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Donald Trump Jr. to appear at Smithville fundraiser Tuesday night
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Donald Trump Jr. to appear at Smithville fundraiser Tuesday night


GALLOWAY — Tuesday night’s fundraiser with Donald Trump Jr. will benefit a nonprofit group, and an organizer said money raised will be used to support social service efforts as well as candidates who espouse fiscal accountability, lower taxes and job creation.

Tickets range from $300-$1,500 for the event at Historic Smithville Inn, and it’s almost sold out, said organizer and former Galloway Mayor Don Purdy on Monday.

“We are limiting it to 80 people inside ($1,500 tickets) and we could get 300 to 350 people outside ($300 tickets) with social distancing,” Purdy said. “Right now we have over 200 already.”

He only found out Wednesday night that Trump Jr. agreed to come, he said. Since then has been a whirlwind of planning and meeting with the Secret Service.

Purdy said Tuesday night’s fundraiser for Citizens for Responsible Development started as a way to help Republican candidates who are having a tough time raising money during the COVID-19 epidemic.

“With COVID this year, a lot of people are not able to get out and introduce themselves,” Purdy said, because the usual beef-and-beer events and fairs are not happening. “One of the hardest things in politics is to raise money.”

He said his good friend Jim Schultz, who grew up in Galloway and has worked at the White House, helped him arrange the visit from Trump Jr. The president’s son is promoting his new book “Liberal Privilege: Joe Biden and His Defense of the Indefensible.”

Purdy said Jeff Van Drew is likely to receive some of the funds raised.

“Jeff Van Drew means a lot to them. Democrat or Republican, (the Citizens’ group) always liked Jeff,” Purdy said.

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Purdy also said the Citizens’ group funds things other than politics, such as haircuts for kids, book bags, and social service groups. The group filed a postcard 990 tax form with the IRS, attesting it raised less than $50,000 in 2019. It did not detail its disbursements.

However, not all Republicans are happy with the choice of Citizens for Responsible Development to receive the funds because of the group’s history of donating $12,000 to a Super PAC called Our Atlantic City in 2018.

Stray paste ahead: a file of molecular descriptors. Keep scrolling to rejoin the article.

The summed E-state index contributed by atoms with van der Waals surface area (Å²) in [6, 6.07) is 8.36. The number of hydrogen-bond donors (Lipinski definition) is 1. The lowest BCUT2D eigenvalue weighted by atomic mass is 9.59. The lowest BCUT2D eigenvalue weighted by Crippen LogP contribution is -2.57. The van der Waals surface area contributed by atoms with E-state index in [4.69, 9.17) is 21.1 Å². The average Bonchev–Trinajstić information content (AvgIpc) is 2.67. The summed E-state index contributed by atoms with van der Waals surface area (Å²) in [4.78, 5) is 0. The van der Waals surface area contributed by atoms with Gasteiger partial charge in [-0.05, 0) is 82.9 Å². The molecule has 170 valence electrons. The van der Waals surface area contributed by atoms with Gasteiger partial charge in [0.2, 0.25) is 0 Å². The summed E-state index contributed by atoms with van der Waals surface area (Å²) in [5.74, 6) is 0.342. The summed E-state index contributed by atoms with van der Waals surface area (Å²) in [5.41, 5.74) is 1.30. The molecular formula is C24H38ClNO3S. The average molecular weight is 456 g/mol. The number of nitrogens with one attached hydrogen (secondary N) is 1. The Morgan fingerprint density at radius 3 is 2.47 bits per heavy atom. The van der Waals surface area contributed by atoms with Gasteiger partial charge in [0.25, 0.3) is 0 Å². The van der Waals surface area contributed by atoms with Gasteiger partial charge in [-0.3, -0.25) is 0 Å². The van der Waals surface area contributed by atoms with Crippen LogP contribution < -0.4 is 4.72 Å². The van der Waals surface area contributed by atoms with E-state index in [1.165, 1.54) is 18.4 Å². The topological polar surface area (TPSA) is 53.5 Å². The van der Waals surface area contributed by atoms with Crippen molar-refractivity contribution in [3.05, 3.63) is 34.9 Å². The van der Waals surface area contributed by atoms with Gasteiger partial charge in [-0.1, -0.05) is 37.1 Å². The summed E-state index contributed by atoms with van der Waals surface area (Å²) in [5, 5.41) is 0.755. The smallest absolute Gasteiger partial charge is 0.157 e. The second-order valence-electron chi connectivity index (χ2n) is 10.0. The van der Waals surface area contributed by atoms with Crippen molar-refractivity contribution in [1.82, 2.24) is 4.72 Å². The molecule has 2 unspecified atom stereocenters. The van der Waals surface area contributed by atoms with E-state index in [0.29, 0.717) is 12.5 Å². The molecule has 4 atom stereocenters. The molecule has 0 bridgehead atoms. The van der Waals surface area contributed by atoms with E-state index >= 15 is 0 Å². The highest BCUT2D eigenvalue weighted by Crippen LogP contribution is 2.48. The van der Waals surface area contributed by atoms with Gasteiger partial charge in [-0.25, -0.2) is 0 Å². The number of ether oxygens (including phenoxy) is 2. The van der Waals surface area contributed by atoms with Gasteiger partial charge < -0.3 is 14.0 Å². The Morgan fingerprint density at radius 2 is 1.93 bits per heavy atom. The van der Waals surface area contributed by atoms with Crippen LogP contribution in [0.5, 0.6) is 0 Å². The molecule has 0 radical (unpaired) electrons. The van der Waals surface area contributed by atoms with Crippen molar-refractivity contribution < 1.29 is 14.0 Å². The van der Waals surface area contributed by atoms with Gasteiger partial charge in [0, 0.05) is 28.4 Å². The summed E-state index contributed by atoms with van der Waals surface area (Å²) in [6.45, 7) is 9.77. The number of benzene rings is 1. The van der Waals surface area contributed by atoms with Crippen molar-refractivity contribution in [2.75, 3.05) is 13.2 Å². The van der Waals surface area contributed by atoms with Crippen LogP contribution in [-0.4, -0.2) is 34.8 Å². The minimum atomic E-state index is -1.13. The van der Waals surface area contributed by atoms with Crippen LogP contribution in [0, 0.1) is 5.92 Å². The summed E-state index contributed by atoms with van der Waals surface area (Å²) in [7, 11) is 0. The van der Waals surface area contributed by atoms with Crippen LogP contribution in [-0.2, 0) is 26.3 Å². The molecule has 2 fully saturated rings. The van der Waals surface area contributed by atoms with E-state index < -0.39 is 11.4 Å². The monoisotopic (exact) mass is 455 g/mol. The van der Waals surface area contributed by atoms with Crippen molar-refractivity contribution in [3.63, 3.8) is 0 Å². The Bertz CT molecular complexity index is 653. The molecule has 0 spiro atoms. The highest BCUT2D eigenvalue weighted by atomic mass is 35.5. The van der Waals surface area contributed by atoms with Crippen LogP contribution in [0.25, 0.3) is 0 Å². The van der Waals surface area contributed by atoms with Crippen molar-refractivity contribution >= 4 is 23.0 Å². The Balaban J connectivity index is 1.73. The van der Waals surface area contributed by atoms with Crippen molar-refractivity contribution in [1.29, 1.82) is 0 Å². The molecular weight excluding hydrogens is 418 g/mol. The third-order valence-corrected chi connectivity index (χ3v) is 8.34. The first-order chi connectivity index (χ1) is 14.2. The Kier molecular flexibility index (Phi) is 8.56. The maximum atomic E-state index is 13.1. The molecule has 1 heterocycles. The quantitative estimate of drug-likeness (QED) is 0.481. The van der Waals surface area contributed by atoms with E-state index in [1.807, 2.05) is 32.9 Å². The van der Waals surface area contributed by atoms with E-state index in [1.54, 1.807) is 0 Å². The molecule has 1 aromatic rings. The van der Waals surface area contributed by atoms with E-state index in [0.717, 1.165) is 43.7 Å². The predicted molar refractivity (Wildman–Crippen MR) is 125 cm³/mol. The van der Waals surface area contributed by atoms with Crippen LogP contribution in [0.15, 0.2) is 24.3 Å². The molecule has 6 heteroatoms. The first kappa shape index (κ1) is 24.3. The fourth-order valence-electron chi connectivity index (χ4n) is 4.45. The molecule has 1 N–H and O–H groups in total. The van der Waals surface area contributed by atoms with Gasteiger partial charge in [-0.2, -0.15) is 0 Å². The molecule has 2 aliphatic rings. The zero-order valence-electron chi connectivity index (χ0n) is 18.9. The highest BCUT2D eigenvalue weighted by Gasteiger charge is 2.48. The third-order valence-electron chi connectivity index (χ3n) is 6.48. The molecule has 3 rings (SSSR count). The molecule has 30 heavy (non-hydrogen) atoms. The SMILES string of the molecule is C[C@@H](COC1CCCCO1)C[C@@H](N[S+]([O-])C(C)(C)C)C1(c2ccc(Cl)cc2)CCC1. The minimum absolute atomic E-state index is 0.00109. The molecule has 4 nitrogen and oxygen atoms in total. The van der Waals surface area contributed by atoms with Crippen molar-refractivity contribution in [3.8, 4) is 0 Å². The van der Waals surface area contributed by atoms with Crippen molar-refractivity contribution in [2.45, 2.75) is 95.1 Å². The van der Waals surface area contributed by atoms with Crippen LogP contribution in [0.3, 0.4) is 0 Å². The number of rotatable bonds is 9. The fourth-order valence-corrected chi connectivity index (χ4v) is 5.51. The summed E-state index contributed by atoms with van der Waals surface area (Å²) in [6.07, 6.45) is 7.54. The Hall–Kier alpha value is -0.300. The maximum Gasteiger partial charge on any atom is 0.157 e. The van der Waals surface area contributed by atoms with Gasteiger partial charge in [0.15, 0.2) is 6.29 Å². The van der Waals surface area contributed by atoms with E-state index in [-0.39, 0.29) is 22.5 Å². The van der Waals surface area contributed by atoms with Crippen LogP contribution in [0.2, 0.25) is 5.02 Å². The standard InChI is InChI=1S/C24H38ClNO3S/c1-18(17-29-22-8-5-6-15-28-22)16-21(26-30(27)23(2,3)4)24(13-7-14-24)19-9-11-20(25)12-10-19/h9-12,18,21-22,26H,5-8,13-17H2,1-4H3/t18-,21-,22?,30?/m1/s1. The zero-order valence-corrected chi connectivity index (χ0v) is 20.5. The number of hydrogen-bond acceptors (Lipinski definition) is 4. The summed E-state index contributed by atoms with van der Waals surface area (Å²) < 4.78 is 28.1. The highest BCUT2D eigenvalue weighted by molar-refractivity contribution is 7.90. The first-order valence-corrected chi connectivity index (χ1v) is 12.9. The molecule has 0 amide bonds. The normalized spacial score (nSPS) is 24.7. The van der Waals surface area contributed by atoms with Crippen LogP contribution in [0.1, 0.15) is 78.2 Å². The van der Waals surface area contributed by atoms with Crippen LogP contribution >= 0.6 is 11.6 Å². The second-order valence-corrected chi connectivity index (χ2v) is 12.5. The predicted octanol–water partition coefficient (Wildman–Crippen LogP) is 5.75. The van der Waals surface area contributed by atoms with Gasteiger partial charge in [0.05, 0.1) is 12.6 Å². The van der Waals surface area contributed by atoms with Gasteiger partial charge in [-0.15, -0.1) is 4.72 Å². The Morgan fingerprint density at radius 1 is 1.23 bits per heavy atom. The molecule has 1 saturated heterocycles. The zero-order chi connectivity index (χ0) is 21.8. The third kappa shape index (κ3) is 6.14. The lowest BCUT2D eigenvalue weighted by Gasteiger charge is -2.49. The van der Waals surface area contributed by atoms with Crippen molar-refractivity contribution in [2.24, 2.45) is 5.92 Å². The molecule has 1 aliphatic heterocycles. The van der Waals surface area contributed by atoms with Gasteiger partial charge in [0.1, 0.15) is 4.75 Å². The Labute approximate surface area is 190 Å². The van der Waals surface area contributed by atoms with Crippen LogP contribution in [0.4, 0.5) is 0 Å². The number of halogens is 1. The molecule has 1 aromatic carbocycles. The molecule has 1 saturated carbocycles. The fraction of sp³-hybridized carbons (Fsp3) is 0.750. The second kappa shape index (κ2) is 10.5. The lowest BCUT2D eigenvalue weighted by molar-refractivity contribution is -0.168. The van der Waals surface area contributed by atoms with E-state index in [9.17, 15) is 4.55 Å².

In 2018, Our Atlantic City paid about $12,000 to Craig Callaway Get Out the Vote, and more than 2,000 to David Callaway Get Out the Vote, according to documents filed with the Federal Election Commission.

The Callaways are Democratic power brokers whose work helped, among other candidates, Celeste Fernandez in her bid to unseat longtime Republican Freeholder Frank Formica in 2018. Formica won re-election narrowly after a large number of vote-by-mail ballots came in for Fernandez.

“While I’m very pleased to see Donald Trump Jr. and Kimberly Guilfoyle come into Atlantic County, I wish the funds raised weren’t going to a PAC that has supported Democrats in Atlantic City, and hurt our own Republican candidates,” said Keith Davis, chair of the Atlantic County Republicans. Davis does not plan to attend the event.

Democrats plan to protest Trump Jr.’s visit, they have said.

Purdy said the Citizens’ group is not a political action committee but is a 501c4 nonprofit. That class of nonprofit may engage in some lobbying and campaign activities, but it cannot be the primary purpose of the group. Donations to 501c4 groups are not tax deductible.

Davis said the county GOP has its own fundraiser planned for 8 a.m. to 9:30 a.m. Oct. 1, also at the Historic Smithville Inn.

Davis, State Senator Chris Brown, County Executive Dennis Levinson, and Freeholder Chair Maureen Kern will hold an outdoor breakfast session honoring GOP candidates for surrogate, sheriff and freeholder.

For more information contact Theresa Mondella 732-551-2187 or

To attend Tuesday night’s fundraiser with Trump Jr., contact Galloway Republican Club President Christopher Coleman at 609-276-4438 or

Contact: 609-272-7219

Twitter @MichelleBPost

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Staff Writer

In my first job after college got paid to read the New York Times and summarize articles for an early online data base. First reporting job was with The Daily Record in Parsippany. I have also worked in nonprofits, and have been with The Press since 1990.

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